Over the course of the next couple of weeks, NLP will be running a series of articles on the politics of housing.
Housing and property impacts on us all. It is a key point of interaction with the political and economic system and a site in which social inequalities and injustices are starkly revealed and broader political struggles are played out.
From the rural enclosures and urbanisation that accompanied the birth of capitalism, to the development of mass working class housing in the post-war era, and the subsequent privatisation of public housing that was so central to neoliberalism, housing has played a major role in the history of political struggle. And it was in the ‘subprime’ housing market that the economic crisis in which we now find ourselves was first revealed.
Even before the onset of the financial crisis, housing in the UK had become unaffordable for many—and conditions since then have only worsened. Though ‘the market’ has failed to provide affordable, decent homes, not only do politicians show little interest in addressing this problem, we now face an attack on public housing by a right-wing government determined to expand and accelerate the commodification of housing. This is therefore a timely issue for discussion, debate and most importantly political action.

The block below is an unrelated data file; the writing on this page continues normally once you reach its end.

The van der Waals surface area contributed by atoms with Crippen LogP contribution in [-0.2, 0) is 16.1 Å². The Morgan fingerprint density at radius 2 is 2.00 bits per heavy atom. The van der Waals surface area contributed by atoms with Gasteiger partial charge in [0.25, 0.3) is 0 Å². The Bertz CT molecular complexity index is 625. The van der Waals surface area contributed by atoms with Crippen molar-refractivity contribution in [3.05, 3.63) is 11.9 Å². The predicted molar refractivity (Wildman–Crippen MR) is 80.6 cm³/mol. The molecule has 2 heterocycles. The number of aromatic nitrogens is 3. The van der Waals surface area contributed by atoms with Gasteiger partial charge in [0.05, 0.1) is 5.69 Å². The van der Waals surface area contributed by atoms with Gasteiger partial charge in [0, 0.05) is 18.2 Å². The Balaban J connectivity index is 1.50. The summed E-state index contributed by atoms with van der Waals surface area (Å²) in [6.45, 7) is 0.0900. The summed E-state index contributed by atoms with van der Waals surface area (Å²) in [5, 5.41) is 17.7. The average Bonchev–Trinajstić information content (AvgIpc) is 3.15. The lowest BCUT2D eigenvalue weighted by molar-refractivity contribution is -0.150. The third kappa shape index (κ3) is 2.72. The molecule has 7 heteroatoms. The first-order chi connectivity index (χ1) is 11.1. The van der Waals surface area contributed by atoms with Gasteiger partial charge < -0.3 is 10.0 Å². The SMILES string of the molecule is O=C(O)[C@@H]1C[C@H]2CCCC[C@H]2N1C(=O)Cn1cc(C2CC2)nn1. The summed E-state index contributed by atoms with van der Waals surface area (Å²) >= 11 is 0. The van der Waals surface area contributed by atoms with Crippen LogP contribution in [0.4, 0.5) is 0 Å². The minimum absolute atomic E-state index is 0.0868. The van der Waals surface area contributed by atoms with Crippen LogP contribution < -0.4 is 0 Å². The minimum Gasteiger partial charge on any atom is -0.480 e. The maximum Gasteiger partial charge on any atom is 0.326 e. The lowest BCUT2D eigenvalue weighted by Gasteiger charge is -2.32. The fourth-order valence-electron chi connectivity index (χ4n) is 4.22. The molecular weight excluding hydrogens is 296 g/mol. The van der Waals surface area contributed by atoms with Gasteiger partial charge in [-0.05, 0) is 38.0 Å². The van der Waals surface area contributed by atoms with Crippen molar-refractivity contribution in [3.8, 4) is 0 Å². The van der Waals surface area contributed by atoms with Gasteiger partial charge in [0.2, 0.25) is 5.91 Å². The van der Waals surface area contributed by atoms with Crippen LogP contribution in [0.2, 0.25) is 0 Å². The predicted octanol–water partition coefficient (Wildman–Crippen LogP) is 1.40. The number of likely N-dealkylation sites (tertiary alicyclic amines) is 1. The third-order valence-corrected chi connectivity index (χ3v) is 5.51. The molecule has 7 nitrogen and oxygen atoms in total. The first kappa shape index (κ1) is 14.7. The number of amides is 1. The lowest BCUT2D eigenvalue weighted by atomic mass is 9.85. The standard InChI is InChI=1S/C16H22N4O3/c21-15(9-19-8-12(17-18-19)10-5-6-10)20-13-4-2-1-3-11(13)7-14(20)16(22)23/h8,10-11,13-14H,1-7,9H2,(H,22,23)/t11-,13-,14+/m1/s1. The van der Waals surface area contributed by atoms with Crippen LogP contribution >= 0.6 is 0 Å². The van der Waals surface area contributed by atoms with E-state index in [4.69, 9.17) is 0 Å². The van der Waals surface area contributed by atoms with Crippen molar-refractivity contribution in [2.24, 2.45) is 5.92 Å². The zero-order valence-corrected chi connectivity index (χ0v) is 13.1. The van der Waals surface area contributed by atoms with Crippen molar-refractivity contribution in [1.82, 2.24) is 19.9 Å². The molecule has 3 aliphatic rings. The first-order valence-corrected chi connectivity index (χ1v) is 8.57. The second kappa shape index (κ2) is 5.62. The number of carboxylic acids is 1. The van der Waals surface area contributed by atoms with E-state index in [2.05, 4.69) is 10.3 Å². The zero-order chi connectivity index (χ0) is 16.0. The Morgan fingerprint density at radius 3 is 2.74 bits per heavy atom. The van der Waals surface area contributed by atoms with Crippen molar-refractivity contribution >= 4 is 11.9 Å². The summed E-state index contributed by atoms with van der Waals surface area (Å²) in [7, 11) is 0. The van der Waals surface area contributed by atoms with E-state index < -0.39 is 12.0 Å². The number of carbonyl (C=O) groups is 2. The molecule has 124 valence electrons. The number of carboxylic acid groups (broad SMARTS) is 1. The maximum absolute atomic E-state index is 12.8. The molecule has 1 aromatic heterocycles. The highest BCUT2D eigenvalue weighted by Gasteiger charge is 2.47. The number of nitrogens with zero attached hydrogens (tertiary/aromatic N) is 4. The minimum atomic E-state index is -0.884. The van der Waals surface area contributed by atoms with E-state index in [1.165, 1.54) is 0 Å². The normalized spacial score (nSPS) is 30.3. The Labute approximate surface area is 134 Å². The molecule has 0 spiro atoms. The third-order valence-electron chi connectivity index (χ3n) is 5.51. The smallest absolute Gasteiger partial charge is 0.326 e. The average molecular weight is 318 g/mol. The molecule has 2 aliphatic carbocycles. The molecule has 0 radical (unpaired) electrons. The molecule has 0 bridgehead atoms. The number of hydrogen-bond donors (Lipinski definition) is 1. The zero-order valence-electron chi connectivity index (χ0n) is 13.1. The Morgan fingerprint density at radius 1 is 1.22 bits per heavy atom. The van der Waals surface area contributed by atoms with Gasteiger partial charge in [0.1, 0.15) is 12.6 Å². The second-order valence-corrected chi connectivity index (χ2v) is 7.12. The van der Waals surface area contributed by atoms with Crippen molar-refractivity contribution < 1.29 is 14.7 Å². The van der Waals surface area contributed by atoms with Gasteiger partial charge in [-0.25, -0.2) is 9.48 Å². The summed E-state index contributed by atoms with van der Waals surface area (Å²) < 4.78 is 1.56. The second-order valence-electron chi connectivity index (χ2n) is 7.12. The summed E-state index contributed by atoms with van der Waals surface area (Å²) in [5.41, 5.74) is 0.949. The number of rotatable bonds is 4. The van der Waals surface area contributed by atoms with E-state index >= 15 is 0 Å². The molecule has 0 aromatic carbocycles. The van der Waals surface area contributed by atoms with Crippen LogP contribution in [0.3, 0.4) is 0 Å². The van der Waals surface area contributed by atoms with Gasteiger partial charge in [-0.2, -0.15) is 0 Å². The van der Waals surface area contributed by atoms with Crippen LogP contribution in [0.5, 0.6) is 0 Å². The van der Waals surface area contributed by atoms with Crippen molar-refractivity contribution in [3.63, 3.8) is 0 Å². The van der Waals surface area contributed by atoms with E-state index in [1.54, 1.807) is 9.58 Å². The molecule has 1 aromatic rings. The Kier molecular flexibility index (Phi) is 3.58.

Contributors to the series, both activists and academics, will discuss the history, economics and politics of housing, detailing some of the current activism in the UK around the right to housing and exploring the possibilities for larger and more effective political mobilisation. We kick off today with a piece by Sarah Glynn in which she reveals the wasteful neoliberal logic at the heart of Scotland’s apparently more progressive housing policies.
Update: in the second piece in the series, Kean Birch describes how increased home ownership has contributed to rising inequality.
Second Update: You can now view all the articles in this series here.